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Page Updated: May 28, 2002

Ingested Items Killed Winnie

San Antonio officials believe last month's death of a killer whale was caused by coins, tile and other objects the orca had swallowed years ago at a marine park overseas.

Winnie, a 26-year-old killer whale and the second one to die at the San Antonio park in about eight months, had lived at the Windsor Safari Park in Windsor, England, for 13 years.

A necropsy performed by SeaWorld and independent pathologists shortly after the whale died April 11 revealed it had ingested pieces of tile and British coins, along with nuts, bolts and other small items that made up a roughly 12-pound mass of objects that blocked her upper gastrointestinal tract.

The blockage prevented absorption of nutrients from her food, causing an electrolyte imbalance that made her too sick to respond to antibiotics, park officials said.

The 4,200-pound whale, originally captured near Iceland, shared a tank with dolphins at Windsor Safari Park, which closed in 1992 amid financial troubles. Animal activists cheered closure of the park.

When Winnie was sold to SeaWorld and flown to its former park in Aurora, Ohio, in 1991, she was believed to be one of the last killer whales still in captivity in England at the time.

Dudley Wigdahl, vice president of zoological operations at SeaWorld San Antonio, described Windsor Safari Park as a small, antiquated marine park. He said he believes the foreign objects were coins people had thrown into the water, and broken ceramic tiles that had lined Winnie's tank.

The nature of her death underscores the need to respect nature, because animals often mistake plastic bags and other refuse for food, Wigdahl said.

"Where we see it is when we get a beached animal" that SeaWorld tries to rescue, he said.

To prevent similar tragedies, SeaWorld sells drinks without plastic straws; stores its ice in pink plastic bags that can easily be spotted; and has divers check its tanks for foreign objects at the end of each day, park officials said.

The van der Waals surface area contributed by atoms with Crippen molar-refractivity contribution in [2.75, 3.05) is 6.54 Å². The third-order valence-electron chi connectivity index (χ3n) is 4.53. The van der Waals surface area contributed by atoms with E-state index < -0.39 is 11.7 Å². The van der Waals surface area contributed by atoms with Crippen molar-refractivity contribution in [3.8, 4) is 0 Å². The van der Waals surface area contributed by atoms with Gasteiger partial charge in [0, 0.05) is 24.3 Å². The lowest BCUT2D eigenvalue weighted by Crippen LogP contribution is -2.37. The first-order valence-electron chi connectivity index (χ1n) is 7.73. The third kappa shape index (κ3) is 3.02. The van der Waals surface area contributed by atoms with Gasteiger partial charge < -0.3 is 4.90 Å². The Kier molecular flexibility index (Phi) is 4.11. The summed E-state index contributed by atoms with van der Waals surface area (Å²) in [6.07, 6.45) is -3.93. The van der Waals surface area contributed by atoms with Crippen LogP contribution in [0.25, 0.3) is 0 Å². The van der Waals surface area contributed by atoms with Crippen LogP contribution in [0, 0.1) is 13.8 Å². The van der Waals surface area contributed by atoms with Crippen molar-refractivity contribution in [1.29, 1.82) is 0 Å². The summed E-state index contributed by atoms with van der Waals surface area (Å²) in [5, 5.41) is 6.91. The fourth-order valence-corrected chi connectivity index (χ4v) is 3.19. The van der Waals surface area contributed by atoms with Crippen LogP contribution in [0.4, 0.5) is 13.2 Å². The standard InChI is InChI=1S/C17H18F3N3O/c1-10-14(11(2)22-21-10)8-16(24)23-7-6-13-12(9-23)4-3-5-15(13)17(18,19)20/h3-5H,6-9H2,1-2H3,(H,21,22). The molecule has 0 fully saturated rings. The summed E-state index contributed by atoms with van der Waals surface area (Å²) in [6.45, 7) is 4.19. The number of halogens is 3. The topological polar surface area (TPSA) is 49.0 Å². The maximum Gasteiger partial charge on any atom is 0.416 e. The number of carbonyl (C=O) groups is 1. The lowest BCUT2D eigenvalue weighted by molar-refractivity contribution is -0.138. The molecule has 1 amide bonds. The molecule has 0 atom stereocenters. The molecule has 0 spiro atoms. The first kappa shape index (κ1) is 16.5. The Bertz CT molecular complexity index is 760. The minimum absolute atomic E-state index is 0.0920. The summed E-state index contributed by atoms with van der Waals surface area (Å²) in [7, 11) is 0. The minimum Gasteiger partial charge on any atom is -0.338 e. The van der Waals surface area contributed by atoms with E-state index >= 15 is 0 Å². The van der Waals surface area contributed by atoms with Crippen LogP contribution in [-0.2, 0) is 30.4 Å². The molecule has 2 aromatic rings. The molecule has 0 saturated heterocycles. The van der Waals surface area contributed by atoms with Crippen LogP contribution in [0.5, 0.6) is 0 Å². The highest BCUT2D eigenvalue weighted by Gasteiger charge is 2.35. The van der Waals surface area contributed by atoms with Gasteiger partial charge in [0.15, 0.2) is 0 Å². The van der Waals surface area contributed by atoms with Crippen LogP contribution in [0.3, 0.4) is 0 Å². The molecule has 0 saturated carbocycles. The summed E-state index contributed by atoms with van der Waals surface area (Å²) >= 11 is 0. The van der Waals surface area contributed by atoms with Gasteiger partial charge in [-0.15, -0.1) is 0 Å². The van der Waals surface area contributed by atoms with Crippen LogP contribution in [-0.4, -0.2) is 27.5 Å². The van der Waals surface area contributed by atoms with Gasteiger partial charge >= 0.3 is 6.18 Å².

The park still has three healthy killer whales.


Winnie Dies At SeaWorld - San Antonio!

SAN ANTONIO (AP) - For the second time in less than a year, a SeaWorld killer whale has died at the marine park in San Antonio.

The 4,200-pound whale named Winnie had been treated with antibiotics since last month and died Thursday. She had been performing at the park since 1999. SeaWorld officials and Brooks Air Force Base pathologists were trying to determine the cause.

A total of seven orcas have died at SeaWorld San Antonio since it opened 14 years ago. The marine park has three surviving whales and no immediate plans to acquire another.

``The whales that we have all know the shows,'' Dudley Wigdahl, vice president of zoological operations, said in Saturday's San Antonio Express-News. ``All are quite capable of performing through the summer.''

Last year, a 5,700-pound orca named Haida died due to a brain abscess that originated with a common fungus. Both whales had been captured in the wild.

Animal rights activists have long sought a ban on using orcas in marine parks, complaining that confinement causes psychological, physical and developmental problems that shorten the whales' lives.

Marine park officials argue captivity has not been proven harmful and can protect the whales from disease, predators, pollution and fishing nets.

Marine biologists believe killer whales live 50 to 70 years on average, although biologists have only about 35 years of data on the species, Wigdahl said.

Winnie was believed to be about 26 years old, and Haida was about 21.